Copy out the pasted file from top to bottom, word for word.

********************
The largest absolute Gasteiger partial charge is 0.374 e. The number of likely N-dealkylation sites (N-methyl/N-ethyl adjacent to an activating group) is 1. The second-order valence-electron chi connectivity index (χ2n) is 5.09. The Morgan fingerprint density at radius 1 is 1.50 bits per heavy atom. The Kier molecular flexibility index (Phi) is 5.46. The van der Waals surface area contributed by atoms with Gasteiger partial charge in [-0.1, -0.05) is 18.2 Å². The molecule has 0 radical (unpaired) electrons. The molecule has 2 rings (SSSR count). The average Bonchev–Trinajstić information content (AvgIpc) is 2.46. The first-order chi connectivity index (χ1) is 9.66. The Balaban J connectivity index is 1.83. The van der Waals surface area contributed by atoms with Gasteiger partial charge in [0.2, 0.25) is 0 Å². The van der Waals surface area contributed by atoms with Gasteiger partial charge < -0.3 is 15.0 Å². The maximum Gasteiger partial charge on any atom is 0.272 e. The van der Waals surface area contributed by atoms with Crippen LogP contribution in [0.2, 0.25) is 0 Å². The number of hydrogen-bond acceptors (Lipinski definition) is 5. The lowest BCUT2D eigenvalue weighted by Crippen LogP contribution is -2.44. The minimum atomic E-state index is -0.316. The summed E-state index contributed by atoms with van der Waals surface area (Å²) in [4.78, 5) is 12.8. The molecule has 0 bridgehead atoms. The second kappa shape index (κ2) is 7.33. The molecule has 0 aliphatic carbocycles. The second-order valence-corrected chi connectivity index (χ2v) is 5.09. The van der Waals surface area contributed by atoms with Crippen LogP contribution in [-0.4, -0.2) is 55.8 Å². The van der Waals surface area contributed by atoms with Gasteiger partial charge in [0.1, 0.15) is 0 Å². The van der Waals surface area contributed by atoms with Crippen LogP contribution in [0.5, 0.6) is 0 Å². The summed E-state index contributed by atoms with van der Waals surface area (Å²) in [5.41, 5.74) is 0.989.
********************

The largest absolute Gasteiger partial charge is 0.374 e. The number of likely N-dealkylation sites (N-methyl/N-ethyl adjacent to an activating group) is 1. The second-order valence-electron chi connectivity index (χ2n) is 5.09. The Morgan fingerprint density at radius 1 is 1.50 bits per heavy atom. The Kier molecular flexibility index (Phi) is 5.46. The van der Waals surface area contributed by atoms with Gasteiger partial charge in [-0.1, -0.05) is 18.2 Å². The molecule has 0 radical (unpaired) electrons. The molecule has 2 rings (SSSR count). The average Bonchev–Trinajstić information content (AvgIpc) is 2.46. The first-order chi connectivity index (χ1) is 9.66. The Balaban J connectivity index is 1.83. The van der Waals surface area contributed by atoms with Gasteiger partial charge in [0.2, 0.25) is 0 Å². The van der Waals surface area contributed by atoms with Gasteiger partial charge < -0.3 is 15.0 Å². The maximum Gasteiger partial charge on any atom is 0.272 e. The van der Waals surface area contributed by atoms with Crippen LogP contribution in [0.2, 0.25) is 0 Å². The number of hydrogen-bond acceptors (Lipinski definition) is 5. The lowest BCUT2D eigenvalue weighted by Crippen LogP contribution is -2.44. The minimum atomic E-state index is -0.316. The summed E-state index contributed by atoms with van der Waals surface area (Å²) in [4.78, 5) is 12.8. The molecule has 0 bridgehead atoms. The second kappa shape index (κ2) is 7.33. The molecule has 0 aliphatic carbocycles. The second-order valence-corrected chi connectivity index (χ2v) is 5.09. The van der Waals surface area contributed by atoms with Crippen LogP contribution in [-0.4, -0.2) is 55.8 Å². The van der Waals surface area contributed by atoms with Gasteiger partial charge in [0.1, 0.15) is 0 Å². The van der Waals surface area contributed by atoms with Crippen LogP contribution in [0.5, 0.6) is 0 Å². The summed E-state index contributed by atoms with van der Waals surface area (Å²) in [5.41, 5.74) is 0.989.